Westminster docking stations among the least popular

mayor Boris Johnson’s much-hyped cycle hire scheme hasn’t hit the ground running in Westminster this week, user statistics have revealed.

Four of the borough’s docking stations have appeared this week in the least-used list set up by an independent organisation, London Cycle Explorer.

On Tuesday Lodge Road in St John’s Wood was the second least active out of the 335 stations now in use across London, with only 12 bikes being rented, compared to the most popular stop Stamford Street on Southbank, where more than 200 were hired on the same day.

Coming a close third and fourth in the least popular ranks were Lodge Road’s neighbouring rental sites Mallory Street and Lisson Grove, where just 13 and 14 bikes were docked or taken respectively.

Orsett Terrace in Bayswater was revealed to be the fifth least frequented station.

The St John’s Wood and Mallory Sreet stations were still in the bottom five yesterday.

In contrast, one of the more active stations in Westminster was Warwick Avenue, with 72 bikes passing through in a 24-hour period.

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St John’s Wood councillor, Cyril Nemeth, said he wasn’t surprised at the lack of cyclists docking in Lodge Road. “It’s not a clever place to have a bike rack because there aren’t that many people living there,” he said.

“It not a particularly convenient place to go to – you’re unlikely to start there and finish up there. They should have been more sensible about where they put the station and had more comments from councillors.”

Jeanette Buckley, who previously slammed a decision by Transport for London (TfL) to put a docking bay in the middle of the council estate where she lives in Lisson Grove, added: “People are taking bikes but they’re not prepared to put them back. Outsiders who hear things about the estate might feel dubious about coming in here late at night.”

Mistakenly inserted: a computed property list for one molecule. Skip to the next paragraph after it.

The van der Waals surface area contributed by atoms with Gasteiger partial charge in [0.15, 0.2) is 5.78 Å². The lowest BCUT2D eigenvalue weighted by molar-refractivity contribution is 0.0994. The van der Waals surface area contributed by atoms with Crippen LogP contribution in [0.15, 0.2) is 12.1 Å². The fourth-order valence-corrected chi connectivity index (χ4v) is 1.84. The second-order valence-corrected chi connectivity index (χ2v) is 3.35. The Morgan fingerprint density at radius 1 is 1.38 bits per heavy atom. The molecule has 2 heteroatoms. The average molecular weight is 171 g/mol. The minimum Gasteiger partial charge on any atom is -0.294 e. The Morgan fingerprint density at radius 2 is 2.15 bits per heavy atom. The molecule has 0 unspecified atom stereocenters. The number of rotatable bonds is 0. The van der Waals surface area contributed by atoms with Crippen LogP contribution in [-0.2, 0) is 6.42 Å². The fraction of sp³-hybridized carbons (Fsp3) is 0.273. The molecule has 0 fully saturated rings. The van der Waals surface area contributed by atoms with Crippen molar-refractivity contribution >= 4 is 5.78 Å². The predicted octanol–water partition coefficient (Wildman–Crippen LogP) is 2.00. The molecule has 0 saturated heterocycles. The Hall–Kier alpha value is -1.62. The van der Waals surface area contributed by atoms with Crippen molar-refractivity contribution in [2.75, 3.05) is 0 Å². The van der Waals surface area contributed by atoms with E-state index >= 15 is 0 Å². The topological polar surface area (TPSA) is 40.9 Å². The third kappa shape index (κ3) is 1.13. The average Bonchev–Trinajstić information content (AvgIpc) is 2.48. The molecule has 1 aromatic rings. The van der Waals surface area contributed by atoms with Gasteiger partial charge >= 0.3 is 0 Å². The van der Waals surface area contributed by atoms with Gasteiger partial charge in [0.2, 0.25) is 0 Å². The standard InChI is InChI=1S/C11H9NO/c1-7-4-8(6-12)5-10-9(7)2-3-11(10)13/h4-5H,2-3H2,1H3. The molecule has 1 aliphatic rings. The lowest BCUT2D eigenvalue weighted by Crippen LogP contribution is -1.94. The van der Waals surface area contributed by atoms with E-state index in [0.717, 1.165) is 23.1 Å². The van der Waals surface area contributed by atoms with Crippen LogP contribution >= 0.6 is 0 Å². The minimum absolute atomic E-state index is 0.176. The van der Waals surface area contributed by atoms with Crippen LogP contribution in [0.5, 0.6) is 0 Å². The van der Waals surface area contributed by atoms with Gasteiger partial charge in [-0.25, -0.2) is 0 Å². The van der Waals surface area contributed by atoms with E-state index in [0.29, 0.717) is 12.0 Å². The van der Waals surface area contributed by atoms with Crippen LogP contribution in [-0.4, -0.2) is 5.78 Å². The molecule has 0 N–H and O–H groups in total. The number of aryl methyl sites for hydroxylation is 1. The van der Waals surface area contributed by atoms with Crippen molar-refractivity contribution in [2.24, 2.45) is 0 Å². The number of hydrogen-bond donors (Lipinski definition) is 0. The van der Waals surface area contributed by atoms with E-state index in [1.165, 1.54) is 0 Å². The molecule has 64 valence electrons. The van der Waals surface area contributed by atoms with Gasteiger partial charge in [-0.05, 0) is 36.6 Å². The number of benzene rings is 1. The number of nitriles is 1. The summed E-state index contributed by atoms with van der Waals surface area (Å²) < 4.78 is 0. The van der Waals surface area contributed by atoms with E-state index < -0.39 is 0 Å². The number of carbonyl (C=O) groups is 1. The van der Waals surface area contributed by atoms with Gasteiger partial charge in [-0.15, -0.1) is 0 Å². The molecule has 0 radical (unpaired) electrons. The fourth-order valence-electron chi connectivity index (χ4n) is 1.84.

And commenting on the Orsett Terrace location, chairman of the South East Bayswater Residents’ Association John Zamit said: “On balance it may have been a mistake, but it’s still early days.”

The data about the docking stations’ activity was extracted from TfL’s own online map of the bays.

It was published on a website called London Cycle Explorer set up by Tom Taylor, who specialises in developing internet projects.

He wrote in his blog: “I want to know that if I ride into town now, which stations are likely to be full, and which will probably have spaces.”

Mayor Boris Johnson’s cycle hire scheme was launched almost a month ago on July 30.

And while many support the idea, the scheme has been dogged by numerous teething problems including overcharging and docking stations not releasing bikes.

A TfL spokeswoman defended their choice of locations for the stations, saying that they were advised on the best places by Westminster Council.

She said: “By launching the scheme to members first, we are gaining valuable insights into how and when people use Barclays Cycle Hire and which of the 335 docking stations that are currently operational are the most regularly used.

“TfL worked very closely with the London boroughs to identify the most suitable locations for cycle hire docking stations, with all applications subject to planning consent and including a period of consultation.

“The boroughs, as the planning authorities, make the final decision on whether to approve the locations.”

Camden’s docking stations, meanwhile, have done well – proving popular with cyclists.